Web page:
The partners of a partnership under civil law (Gesellschaft des bürgerlichen Rechts) (GbR) remain liable for the tax liabilities of the organisation even after it has been sold or wound up. That was the decision of the Administrative Court of Freiburg (5 K 2543/13).
GRP Rainer Lawyers and Tax Advisors in Cologne, Berlin, Bonn, Düsseldorf, Frankfurt, Hamburg, Munich, Stuttgart and London - www.grprainer.com/en conclude: Even the sale of shares in a GbR or its dissolution do not absolve former partners from their obligations under tax law, since a GbR notionally continues to exist until all obligations under tax law have been fulfilled or prescribe. This means that claims can still be raised against former partners with regard to the tax liabilities of the GbR. That was the decision reached by the Administrative Court of Freiburg in its ruling of January 13, 2015.
In the case before the Administrative Court of Freiburg, a GmbH (Gesellschaft mit beschränkter Haftung) [German limited liability company] was a partner in a GbR. It later sold its shares to a German stock corporation. The competent tax office took the view that the purchase price was subject to trade tax and issued a trade tax assessment notice to this effect. The lawsuits brought by the GbR against the assessment notice were unsuccessful and the tax office ultimately demanded that the GmbH pay the trade tax as a former partner of the GbR.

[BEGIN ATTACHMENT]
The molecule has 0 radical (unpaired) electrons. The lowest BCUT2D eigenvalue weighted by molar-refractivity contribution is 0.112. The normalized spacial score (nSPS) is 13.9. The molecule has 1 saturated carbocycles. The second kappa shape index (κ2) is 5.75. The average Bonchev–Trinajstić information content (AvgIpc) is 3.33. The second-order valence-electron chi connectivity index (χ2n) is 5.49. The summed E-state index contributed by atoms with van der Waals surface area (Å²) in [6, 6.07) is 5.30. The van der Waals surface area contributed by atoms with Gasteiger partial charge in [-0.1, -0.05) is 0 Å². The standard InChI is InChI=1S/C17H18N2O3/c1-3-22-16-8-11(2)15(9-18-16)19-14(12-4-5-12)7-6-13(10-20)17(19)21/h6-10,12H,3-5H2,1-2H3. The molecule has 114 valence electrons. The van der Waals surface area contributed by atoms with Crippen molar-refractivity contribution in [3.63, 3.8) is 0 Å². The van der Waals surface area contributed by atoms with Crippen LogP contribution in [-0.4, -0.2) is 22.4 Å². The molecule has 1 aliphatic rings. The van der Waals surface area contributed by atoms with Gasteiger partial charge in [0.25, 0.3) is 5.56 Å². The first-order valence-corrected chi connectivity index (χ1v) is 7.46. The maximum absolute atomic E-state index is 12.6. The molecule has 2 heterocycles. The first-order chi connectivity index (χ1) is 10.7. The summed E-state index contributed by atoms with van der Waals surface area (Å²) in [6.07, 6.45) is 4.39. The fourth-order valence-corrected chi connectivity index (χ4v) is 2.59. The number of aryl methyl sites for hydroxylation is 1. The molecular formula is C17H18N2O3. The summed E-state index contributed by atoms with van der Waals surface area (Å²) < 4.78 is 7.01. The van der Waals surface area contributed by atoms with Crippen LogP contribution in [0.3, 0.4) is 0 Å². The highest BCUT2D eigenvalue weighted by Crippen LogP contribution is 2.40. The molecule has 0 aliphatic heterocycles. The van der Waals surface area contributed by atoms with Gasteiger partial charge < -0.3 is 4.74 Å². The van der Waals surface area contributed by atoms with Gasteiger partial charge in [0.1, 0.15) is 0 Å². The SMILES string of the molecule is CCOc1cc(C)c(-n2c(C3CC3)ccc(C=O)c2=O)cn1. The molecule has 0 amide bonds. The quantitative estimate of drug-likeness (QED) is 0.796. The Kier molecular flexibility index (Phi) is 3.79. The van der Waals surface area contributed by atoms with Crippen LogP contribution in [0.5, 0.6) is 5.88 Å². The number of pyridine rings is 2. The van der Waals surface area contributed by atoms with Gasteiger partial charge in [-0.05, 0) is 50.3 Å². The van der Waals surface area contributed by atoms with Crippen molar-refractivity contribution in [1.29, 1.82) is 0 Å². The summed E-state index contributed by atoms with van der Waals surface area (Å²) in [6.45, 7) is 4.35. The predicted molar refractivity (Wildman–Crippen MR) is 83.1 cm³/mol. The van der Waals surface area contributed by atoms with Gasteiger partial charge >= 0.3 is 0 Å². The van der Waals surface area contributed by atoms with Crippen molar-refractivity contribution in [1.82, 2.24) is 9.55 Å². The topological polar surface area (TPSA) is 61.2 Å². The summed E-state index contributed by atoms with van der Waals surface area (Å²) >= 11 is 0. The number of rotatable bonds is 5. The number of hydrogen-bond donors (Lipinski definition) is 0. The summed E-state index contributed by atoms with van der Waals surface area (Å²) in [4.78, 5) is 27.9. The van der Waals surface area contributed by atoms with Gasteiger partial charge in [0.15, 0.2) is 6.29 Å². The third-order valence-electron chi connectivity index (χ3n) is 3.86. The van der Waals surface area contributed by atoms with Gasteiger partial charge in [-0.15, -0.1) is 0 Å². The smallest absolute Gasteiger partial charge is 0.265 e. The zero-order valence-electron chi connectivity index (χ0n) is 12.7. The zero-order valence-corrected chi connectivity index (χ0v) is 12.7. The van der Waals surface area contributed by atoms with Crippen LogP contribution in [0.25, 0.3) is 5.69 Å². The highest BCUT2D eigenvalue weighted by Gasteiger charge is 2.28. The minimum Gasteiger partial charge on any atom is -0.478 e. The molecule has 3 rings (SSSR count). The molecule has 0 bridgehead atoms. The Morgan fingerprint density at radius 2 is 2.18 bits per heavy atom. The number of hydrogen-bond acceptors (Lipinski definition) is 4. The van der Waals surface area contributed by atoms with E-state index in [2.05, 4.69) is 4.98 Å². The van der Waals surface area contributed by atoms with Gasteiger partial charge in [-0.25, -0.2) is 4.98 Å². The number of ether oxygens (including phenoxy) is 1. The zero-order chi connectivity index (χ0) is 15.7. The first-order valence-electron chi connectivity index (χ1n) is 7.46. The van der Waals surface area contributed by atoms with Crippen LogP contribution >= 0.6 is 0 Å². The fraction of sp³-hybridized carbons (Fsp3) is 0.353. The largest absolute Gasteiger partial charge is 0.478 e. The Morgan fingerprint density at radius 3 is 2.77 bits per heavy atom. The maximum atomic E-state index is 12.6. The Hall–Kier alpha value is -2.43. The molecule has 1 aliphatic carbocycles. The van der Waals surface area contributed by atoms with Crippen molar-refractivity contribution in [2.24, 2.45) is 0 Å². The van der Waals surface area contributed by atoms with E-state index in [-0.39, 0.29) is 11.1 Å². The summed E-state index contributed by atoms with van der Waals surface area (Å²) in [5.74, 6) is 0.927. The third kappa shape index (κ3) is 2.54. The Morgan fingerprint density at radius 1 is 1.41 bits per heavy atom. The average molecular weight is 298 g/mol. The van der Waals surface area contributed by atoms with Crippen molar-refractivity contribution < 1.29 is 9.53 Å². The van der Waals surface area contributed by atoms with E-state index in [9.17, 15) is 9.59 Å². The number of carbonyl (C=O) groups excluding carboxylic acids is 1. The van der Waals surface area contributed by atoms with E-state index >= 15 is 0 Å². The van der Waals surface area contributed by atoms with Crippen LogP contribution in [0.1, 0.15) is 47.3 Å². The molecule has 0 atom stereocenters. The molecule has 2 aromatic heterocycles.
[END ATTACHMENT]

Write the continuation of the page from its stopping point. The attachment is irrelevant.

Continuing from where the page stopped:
The GmbH’s legal action against this was unsuccessful. The AC of Freiburg ruled that the GmbH was liable under civil law for the tax liabilities of the GbR. It went on to state that it is insignificant that the shares had been sold or the GbR wound up, because a GbR notionally continues to exist until it has met all of its obligations under tax law or these have become time-barred. In doing so, the AC followed the German Federal Court of Justice’s (Bundesgerichtshof) jurisprudence. According to this, the partners of a GbR are accessorily liable for the partnership’s liabilities. A GbR notionally continues to exist until the obligations under tax law have been fulfilled or have lapsed due to the statute of limitations.
A GbR, also known as the “BGB company” (Bürgerliches Gesetzbuch) [German Civil Code], is the simplest form of partnership. It provides the partners with a lot of creative leeway. However, it is not simply the case that the GbR is solely liable with its company assets; the partners are also liable with their personal assets for the liabilities. Even an individual partner can be subject to third-party claims from creditors. In order to minimise risks and make effective use of a GbR’s creative leeway, lawyers who are competent in the field of company law can be consulted when the partnership is being established as well as with respect to other legal issues.
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